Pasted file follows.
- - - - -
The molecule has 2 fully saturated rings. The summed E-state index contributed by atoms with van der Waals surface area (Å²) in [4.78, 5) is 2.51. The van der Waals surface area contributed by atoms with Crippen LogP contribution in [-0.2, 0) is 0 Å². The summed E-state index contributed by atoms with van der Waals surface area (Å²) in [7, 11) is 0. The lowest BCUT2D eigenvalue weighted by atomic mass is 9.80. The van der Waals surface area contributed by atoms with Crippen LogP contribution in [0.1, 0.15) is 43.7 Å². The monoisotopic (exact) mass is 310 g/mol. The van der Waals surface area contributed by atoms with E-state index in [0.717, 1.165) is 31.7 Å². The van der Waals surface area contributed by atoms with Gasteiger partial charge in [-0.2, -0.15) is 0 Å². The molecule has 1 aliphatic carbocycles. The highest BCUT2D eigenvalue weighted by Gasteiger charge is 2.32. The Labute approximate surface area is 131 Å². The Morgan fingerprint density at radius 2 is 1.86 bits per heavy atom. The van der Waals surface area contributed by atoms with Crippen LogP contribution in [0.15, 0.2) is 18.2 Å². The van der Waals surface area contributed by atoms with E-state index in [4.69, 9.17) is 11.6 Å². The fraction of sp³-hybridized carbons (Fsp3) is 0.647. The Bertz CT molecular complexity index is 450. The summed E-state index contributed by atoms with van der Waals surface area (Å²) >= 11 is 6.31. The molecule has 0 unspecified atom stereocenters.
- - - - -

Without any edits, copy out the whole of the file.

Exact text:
The molecule has 2 fully saturated rings. The summed E-state index contributed by atoms with van der Waals surface area (Å²) in [4.78, 5) is 2.51. The van der Waals surface area contributed by atoms with Crippen LogP contribution in [-0.2, 0) is 0 Å². The summed E-state index contributed by atoms with van der Waals surface area (Å²) in [7, 11) is 0. The lowest BCUT2D eigenvalue weighted by atomic mass is 9.80. The van der Waals surface area contributed by atoms with Crippen LogP contribution in [0.1, 0.15) is 43.7 Å². The monoisotopic (exact) mass is 310 g/mol. The van der Waals surface area contributed by atoms with E-state index in [0.717, 1.165) is 31.7 Å². The van der Waals surface area contributed by atoms with Gasteiger partial charge in [-0.2, -0.15) is 0 Å². The molecule has 1 aliphatic carbocycles. The highest BCUT2D eigenvalue weighted by Gasteiger charge is 2.32. The Labute approximate surface area is 131 Å². The Morgan fingerprint density at radius 2 is 1.86 bits per heavy atom. The van der Waals surface area contributed by atoms with Crippen LogP contribution in [0.15, 0.2) is 18.2 Å². The van der Waals surface area contributed by atoms with E-state index in [4.69, 9.17) is 11.6 Å². The fraction of sp³-hybridized carbons (Fsp3) is 0.647. The Bertz CT molecular complexity index is 450. The summed E-state index contributed by atoms with van der Waals surface area (Å²) >= 11 is 6.31. The molecule has 0 unspecified atom stereocenters.